Many individuals with ADHD and/or high-functioning autism have significant executive function deficits. Executive functions include: planning, organization, working memory, emotional regulation, cognitive flexibility, problem solving, impulse control, and task initiation. This set of functions is basically everything necessary to function well. When these skills are delayed or deficient, it wreaks havoc on the day-to-day, especially for students.
Executive function deficits are difficult to deal with. ADHD medication can help a little, but certainly not fully. You can’t “change” executive functions, because they are, in part, the way that individual’s brain is, and no medication exists to treat these deficits, much like learning disabilities.
The executive function skills can be improved and the deficits accommodated and supported, however. In kids with developmental delays, like ADHD and autism, the area of the brain responsible for executive functions is still developing into their late 20’s (it’s early 20’s for neurotypical individuals). So, it will naturally improve some on its own. That doesn’t help much when our kids are struggling their way through middle school and high school, and maybe even college. During those years, we have to provide strategies and tools to work around the deficits and weaknesses.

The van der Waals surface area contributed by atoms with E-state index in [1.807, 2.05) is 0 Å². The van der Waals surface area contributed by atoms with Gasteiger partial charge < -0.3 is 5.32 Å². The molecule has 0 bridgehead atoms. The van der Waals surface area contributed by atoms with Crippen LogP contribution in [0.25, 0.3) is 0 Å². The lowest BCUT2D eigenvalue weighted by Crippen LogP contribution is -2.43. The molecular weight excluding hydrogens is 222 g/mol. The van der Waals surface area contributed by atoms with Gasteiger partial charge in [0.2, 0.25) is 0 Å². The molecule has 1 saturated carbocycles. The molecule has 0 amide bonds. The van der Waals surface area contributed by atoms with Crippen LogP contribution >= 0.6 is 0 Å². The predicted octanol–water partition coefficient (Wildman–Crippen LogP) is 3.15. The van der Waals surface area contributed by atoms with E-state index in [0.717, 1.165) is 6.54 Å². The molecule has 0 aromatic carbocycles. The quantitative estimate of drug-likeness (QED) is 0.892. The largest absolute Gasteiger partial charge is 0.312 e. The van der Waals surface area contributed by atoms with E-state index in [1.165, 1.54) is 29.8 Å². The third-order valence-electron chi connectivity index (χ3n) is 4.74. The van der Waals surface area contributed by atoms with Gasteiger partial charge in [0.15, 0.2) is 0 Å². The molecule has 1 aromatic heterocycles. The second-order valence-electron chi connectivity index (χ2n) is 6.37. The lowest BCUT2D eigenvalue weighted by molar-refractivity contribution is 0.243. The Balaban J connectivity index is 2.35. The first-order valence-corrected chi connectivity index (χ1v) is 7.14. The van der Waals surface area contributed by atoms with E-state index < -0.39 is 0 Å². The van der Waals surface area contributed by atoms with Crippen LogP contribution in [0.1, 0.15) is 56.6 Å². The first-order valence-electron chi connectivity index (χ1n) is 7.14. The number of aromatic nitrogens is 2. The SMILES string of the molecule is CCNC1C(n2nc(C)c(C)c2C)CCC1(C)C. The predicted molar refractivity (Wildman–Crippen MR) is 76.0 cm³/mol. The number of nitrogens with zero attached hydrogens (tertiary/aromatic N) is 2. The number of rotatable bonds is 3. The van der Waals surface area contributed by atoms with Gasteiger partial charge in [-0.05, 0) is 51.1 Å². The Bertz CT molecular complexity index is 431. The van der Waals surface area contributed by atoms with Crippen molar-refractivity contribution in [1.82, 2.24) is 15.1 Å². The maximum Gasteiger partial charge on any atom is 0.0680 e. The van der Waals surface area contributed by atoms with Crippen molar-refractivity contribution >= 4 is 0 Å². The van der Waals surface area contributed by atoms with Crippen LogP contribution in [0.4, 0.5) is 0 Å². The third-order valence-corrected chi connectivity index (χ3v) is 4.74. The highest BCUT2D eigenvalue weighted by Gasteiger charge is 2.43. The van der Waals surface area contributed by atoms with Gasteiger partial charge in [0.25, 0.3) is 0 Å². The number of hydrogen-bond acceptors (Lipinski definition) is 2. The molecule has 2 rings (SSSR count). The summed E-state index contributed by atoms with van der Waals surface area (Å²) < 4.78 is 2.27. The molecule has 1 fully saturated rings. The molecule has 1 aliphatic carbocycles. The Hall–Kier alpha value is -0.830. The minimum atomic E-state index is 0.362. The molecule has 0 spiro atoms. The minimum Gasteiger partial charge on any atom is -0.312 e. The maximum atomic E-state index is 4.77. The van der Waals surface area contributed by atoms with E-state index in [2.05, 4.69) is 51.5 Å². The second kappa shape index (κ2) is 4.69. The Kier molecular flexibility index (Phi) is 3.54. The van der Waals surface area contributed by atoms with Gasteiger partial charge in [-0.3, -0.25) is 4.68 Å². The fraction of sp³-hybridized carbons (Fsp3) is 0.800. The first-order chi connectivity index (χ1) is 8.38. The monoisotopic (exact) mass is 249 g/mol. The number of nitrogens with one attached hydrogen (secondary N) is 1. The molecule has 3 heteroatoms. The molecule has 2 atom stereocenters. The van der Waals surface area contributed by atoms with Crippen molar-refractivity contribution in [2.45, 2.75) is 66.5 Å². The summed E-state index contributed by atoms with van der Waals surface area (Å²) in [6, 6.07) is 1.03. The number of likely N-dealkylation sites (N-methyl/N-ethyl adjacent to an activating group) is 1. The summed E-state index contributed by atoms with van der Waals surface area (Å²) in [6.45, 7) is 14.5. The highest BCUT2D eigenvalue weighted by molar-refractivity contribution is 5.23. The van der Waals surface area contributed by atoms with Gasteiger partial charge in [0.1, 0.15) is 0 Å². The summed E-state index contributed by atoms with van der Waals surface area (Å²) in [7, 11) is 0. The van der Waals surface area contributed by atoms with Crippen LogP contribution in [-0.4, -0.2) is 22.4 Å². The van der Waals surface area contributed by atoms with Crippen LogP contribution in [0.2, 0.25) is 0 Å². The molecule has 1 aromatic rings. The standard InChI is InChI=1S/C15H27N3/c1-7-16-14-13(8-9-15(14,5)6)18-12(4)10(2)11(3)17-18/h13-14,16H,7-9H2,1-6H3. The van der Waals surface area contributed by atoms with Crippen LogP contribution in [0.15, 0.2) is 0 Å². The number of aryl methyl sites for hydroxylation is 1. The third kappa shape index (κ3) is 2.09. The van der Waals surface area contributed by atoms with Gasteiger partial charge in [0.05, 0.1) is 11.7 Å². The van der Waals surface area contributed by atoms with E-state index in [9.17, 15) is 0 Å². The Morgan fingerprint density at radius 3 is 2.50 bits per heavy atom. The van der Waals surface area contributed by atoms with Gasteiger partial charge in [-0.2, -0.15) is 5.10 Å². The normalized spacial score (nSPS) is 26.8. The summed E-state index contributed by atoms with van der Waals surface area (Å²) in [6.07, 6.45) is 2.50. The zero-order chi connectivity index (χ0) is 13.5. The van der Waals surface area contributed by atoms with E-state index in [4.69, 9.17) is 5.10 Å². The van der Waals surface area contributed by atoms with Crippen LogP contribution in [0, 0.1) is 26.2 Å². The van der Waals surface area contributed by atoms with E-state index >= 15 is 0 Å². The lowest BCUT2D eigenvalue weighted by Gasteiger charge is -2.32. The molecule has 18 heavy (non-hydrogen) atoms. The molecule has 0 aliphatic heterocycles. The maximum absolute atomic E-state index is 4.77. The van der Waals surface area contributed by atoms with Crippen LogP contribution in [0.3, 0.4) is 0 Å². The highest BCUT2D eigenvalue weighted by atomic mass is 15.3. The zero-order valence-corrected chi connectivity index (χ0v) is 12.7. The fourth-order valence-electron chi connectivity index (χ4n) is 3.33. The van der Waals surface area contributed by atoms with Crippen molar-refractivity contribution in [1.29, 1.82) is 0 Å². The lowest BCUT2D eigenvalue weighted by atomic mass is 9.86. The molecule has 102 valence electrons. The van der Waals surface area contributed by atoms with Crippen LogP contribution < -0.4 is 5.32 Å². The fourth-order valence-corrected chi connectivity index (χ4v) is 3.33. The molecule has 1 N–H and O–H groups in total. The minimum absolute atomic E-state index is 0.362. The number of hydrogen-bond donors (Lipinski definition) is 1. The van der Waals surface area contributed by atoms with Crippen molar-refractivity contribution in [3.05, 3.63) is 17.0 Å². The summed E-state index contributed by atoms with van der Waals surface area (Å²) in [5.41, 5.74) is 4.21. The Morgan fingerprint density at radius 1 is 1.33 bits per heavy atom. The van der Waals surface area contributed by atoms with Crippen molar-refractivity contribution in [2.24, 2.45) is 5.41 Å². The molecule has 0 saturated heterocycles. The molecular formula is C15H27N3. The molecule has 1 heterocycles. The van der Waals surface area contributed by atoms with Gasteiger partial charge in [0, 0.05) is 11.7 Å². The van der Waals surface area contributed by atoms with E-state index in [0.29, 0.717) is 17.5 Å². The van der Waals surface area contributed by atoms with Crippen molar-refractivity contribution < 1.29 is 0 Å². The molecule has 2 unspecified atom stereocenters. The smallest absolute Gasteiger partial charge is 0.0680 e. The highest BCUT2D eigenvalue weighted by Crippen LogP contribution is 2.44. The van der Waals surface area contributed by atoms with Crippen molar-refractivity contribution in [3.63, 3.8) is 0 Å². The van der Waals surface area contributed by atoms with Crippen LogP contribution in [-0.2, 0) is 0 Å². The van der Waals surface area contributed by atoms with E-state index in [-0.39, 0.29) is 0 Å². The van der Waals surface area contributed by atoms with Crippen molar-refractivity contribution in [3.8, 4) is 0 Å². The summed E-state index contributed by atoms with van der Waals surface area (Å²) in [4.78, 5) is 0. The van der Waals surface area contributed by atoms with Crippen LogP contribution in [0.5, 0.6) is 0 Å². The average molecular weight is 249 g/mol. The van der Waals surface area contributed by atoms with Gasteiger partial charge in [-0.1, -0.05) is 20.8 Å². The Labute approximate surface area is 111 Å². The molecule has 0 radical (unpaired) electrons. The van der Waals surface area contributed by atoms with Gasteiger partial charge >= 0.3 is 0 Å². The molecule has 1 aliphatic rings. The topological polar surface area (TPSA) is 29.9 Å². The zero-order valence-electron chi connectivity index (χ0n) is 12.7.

School & Learning Challenges
Let’s look at my son, Ricochet, for example. His executive function deficits are so severe that the psychologist who scored the BRIEF Assessment of Executive Function showed me the scoring graph and pointed out that some of his skills were so minimal that he scored on the very outer edge of the chart. He has some fierce disorganization problems. That means, he doesn’t write down homework assignments, rarely has the materials he needs to do homework, and forgets to turn in what he does do or loses it. Over the past two months, he did at least 5-6 assignments a second time and nearly 20 missing or incomplete assignments in four classes. It was taking over our evenings and weekends, and stressing everyone out. Plus, in actuality, it was punishing Ricochet for having a disability.
For years (yes, YEARS, folks), I’ve been begging his schools to allow him to use technology to accommodate his executive function deficits. I was always told he was too young, or teachers don’t know how to use it, or he needs to “learn” to do things as his peers are expected to. For years we have struggled with this.
When the missing work really became overwhelming this semester, I finally put my foot down. I told the special education staff that we were providing an iPad Pro and Apple Pencil for Ricochet to use at school, that it was going to replace his agenda and all paper classwork, notes, and homework, and that I needed their approval. I didn’t ask this time, and I went directly to our county school systems special education department for the approval.
It took a couple days, but the director of special education for our school board approved the request for Ricochet to use the iPad in school, for the rest of his schooling in our county, no matter which school. Yes!